Confusion about using ‘or’ and ‘not’ operators


Here is the code in section 10: Overview -

// Complete lines 3 and 4!

var iLoveJavaScript = true;
var iLoveLearning = true;

if(iLoveJavaScript && iLoveLearning) {
  // if iLoveJavaScript AND iLoveLearning:
  console.log("Awesome! Let's keep learning!");
} else if(!(iLoveJavaScript || iLoveLearning)) {
  // if NOT iLoveJavaScript OR iLoveLearning:
  console.log("Let's see if we can change your mind.");
} else {
  console.log("You only like one but not the other? We'll work on it.");

What I understood from the else if statement in line 9

else if(!(iLoveJavaScript || iLoveLearning))

If I don’t like iLoveJavaScript or if I don’t like iLoveLearning then run the else if code.
Here, I thought and is more appropriate. Because, end of the day, else if code should be executed only if the user doesn’t like both iLoveJavaScript and iLoveLearning.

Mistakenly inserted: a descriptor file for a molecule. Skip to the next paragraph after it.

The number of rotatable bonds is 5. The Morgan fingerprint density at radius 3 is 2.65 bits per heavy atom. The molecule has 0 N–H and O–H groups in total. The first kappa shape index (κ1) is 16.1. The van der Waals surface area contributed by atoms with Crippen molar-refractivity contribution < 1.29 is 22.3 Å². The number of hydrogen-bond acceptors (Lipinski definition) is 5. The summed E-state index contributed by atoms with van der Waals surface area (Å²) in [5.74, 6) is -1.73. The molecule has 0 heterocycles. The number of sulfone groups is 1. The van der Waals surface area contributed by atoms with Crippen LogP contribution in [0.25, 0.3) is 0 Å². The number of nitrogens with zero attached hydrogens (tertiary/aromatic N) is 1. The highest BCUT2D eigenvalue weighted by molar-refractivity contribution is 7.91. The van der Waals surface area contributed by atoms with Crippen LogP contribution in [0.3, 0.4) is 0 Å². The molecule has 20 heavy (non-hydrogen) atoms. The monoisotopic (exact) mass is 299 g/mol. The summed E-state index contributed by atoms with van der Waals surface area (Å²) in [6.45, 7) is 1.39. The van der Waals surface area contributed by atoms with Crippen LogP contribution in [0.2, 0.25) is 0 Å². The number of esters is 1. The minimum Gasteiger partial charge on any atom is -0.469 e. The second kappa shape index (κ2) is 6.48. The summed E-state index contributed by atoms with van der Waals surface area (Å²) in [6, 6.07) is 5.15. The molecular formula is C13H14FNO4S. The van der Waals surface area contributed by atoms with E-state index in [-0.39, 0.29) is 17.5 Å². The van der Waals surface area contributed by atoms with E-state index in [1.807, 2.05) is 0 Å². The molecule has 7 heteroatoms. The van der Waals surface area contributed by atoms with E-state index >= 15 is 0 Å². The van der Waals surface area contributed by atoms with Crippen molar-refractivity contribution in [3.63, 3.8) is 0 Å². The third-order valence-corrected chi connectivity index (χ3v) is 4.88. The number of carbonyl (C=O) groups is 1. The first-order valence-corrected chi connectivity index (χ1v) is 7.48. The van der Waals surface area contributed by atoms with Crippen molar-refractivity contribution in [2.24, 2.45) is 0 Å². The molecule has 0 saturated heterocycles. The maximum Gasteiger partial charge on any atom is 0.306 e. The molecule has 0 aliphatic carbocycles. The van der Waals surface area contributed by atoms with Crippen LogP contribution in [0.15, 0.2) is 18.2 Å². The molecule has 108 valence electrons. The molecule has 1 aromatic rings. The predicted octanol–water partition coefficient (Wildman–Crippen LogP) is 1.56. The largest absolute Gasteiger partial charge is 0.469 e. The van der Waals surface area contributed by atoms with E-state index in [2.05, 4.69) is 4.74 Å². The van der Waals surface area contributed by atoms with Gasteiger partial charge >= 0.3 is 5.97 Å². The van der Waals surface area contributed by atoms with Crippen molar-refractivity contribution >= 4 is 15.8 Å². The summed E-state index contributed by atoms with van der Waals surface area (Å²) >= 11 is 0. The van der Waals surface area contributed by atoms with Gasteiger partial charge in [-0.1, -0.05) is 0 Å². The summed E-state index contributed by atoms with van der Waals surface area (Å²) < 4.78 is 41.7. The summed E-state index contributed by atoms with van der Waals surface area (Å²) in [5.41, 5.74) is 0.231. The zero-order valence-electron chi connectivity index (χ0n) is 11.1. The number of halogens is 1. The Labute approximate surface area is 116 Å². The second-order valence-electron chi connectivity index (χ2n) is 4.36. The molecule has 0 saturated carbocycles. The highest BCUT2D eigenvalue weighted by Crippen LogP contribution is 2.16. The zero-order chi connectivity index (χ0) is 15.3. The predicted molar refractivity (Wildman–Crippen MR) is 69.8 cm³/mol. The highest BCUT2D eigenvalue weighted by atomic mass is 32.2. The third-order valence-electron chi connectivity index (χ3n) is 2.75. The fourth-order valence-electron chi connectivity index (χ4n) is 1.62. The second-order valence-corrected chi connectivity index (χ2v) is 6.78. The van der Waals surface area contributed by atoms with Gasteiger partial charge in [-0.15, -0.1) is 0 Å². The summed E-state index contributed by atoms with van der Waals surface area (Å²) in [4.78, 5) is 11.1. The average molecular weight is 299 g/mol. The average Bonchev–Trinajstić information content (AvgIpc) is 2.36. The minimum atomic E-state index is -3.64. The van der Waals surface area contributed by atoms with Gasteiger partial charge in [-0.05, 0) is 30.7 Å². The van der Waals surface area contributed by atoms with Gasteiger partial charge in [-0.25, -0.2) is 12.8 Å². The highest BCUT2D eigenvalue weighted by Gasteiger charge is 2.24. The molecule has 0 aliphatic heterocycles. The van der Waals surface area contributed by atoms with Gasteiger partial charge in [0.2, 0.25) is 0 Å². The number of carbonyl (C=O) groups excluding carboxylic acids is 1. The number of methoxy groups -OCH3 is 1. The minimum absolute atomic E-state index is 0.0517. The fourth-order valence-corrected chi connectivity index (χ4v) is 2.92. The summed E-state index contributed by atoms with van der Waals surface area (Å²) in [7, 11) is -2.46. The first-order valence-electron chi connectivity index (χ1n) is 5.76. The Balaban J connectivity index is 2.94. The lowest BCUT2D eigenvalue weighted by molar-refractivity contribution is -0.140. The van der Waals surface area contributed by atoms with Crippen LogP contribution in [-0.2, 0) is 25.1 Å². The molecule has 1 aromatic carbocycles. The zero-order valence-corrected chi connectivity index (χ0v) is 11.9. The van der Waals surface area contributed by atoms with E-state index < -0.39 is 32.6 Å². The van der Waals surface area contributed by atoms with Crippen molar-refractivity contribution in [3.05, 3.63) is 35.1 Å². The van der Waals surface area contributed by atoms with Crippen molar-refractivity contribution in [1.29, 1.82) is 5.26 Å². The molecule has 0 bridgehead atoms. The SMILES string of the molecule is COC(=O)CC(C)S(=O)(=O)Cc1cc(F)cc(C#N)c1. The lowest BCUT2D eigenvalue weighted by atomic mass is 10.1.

Please correct me if my understanding is incorrect.


Yes, only if both are false.


Can you please elaborate.
Are you concurring with what I am saying?


If both are true, the if will run; if both are false, the else if will run; if one is true, the else will run.


I understood that point...
What I did not understand is why Code Academy used 'or' operator instead of 'and'.

Please read my original question / post before responding.


Lol I did,

They used both sir.


They used OR

else if(!(iLoveJavaScript || iLoveLearning))

can someone please help me?

T && T => true
T && F => false
F && T => false
F && F => false

T || T => true
T || F => true
F || T => true
F || F => false

When the expressions are grouped, NOTting them reverses the outcome.


Thanks for clarifying..... I guess whenever I am confused about some issue, I should return to basics.